Now let me prepare you for the issues we are going to have just by lowering the roughs that 1/4". In many areas we have a real thick matt already. While our height of cut was 2" the actual length of the grass plant was more around 5-6" in these thick areas. The rotary mower we use to cut roughs with works like a regular lawnmower. It creates a wind turbulance with the blades which is used to blow the clippings out the rear or side of the mower. This suction is actually causing problems in the thick areas by pulling the whole plant into the housing and then the blades are either chopping the plant off or ripping it out of the ground. I spent an hour with the mower yesterday trying different ground speeds and RPM's trying to get it to stop. The only thing that helped was for us to double the ground speed. The truth is that these areas will need to be scalped down and let regrow and the newer height. Normally this would be done in the spring while the grass is just starting the grow. After long deliberations on the subject we decided to go ahead and scalp back the areas that need it and let it grow back since we are in the prime growing season. I know these areas will look bad for about two weeks but it is the only option if we want to lower the roughs. below you will see two pictures. One is the roughs before and the other is what it looks like when we are cutting it.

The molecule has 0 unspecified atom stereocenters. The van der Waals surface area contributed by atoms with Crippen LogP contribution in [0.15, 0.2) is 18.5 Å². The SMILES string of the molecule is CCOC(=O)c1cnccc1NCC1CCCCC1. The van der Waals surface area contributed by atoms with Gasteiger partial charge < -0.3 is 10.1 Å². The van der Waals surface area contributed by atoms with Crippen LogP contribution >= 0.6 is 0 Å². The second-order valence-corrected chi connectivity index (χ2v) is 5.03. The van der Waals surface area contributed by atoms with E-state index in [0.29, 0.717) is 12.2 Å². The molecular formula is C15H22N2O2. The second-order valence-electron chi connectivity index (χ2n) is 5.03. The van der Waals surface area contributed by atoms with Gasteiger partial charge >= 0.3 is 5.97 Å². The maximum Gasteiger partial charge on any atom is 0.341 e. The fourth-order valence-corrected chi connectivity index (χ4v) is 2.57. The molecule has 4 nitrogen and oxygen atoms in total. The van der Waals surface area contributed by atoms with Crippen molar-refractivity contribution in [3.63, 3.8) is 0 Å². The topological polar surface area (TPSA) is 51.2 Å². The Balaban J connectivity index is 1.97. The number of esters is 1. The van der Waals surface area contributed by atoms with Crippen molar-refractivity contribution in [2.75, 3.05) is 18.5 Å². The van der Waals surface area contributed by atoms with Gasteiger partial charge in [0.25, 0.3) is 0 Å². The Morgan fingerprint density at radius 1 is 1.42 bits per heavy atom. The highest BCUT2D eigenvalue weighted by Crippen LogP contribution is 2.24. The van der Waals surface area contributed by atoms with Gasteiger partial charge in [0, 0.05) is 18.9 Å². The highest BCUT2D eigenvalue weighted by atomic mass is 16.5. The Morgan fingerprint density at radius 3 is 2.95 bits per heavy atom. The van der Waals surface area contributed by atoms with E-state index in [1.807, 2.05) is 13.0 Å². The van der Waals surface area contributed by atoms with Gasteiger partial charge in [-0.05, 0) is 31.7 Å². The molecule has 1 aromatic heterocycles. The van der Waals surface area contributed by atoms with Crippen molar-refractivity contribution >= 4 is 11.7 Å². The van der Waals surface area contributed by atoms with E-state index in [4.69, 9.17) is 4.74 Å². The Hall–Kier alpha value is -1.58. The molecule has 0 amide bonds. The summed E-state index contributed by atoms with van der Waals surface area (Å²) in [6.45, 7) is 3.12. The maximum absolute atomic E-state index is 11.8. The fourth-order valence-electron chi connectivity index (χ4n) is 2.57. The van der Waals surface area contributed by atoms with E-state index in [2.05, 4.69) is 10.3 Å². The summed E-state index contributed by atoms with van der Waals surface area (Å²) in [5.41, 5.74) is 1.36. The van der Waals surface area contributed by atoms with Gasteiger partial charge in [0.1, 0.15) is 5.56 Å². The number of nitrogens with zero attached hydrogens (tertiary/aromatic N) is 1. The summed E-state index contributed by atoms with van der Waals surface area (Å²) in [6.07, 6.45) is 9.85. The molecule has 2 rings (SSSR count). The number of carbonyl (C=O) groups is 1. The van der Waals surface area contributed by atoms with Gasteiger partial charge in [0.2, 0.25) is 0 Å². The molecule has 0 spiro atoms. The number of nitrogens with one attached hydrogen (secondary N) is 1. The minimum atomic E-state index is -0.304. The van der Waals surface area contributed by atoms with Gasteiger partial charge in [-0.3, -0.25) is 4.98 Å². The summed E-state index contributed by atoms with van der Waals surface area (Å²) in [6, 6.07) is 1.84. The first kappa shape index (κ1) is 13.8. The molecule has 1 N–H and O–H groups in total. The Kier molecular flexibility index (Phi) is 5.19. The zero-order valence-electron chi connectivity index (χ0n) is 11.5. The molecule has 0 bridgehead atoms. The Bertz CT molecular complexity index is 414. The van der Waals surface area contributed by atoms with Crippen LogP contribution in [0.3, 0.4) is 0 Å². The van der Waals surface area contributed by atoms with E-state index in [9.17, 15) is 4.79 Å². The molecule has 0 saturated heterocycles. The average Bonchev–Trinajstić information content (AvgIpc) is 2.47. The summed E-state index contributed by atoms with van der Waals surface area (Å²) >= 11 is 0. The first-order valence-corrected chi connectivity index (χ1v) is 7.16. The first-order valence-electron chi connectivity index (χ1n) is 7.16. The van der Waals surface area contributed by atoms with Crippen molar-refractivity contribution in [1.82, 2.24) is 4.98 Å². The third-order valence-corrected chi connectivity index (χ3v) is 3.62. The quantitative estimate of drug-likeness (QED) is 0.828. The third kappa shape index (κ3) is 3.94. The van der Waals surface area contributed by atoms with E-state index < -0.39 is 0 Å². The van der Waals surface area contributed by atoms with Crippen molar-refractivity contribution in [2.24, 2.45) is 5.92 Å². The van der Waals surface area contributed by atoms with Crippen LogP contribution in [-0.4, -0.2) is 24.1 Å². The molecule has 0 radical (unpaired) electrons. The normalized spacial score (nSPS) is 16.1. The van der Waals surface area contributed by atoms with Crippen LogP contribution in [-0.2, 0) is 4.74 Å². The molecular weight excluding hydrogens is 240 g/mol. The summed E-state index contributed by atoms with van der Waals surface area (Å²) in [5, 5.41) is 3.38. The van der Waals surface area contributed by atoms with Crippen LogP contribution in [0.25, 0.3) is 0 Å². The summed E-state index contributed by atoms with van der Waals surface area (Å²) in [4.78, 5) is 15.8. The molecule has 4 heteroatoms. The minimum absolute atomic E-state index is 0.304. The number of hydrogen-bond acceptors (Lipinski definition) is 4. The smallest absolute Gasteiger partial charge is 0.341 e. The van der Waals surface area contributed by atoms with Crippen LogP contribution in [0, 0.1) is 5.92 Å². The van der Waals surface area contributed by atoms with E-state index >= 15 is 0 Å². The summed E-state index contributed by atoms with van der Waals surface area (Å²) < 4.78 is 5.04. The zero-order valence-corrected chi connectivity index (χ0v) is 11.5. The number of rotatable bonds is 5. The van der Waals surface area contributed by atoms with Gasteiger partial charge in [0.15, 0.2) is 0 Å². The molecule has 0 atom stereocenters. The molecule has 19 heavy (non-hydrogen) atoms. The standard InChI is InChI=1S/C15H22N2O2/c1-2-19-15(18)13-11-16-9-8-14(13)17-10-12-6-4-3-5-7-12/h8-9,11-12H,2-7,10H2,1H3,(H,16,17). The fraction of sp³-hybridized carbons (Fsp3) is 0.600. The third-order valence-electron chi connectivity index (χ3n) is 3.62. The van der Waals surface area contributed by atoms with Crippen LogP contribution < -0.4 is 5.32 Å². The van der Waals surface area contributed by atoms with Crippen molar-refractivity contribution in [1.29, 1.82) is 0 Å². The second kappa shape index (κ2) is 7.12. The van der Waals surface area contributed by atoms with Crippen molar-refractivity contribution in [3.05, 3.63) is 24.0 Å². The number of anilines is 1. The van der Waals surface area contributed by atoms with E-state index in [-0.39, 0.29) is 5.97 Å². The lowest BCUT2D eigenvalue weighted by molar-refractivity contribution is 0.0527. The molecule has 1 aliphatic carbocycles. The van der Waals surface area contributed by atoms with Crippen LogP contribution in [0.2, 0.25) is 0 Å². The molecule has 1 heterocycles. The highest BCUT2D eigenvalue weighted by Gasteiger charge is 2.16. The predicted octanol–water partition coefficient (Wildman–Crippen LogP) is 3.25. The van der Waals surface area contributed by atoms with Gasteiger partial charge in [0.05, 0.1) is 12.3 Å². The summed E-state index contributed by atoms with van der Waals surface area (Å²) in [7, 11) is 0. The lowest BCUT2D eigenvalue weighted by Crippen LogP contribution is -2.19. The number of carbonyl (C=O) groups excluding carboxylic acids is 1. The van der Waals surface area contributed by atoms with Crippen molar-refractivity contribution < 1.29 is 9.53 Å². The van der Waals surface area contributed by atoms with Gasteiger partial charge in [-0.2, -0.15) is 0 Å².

These pictures were taken next to #1's fairway bunker. the first one has not been cut yet while the second one was taken after we stopped the mower. If you look closely you will see how long the plant actually is. On the left of the picture you will notice what looks like a bunch of grass clippings sitting on top of the turf. This is actual plant material that was pulled out of the soil. The picture below is after the area was scalped
This goes to show you how the simplest of things can be a major undertaking.
I hope this helps everyone understand the change undertaken in lowering our roughs.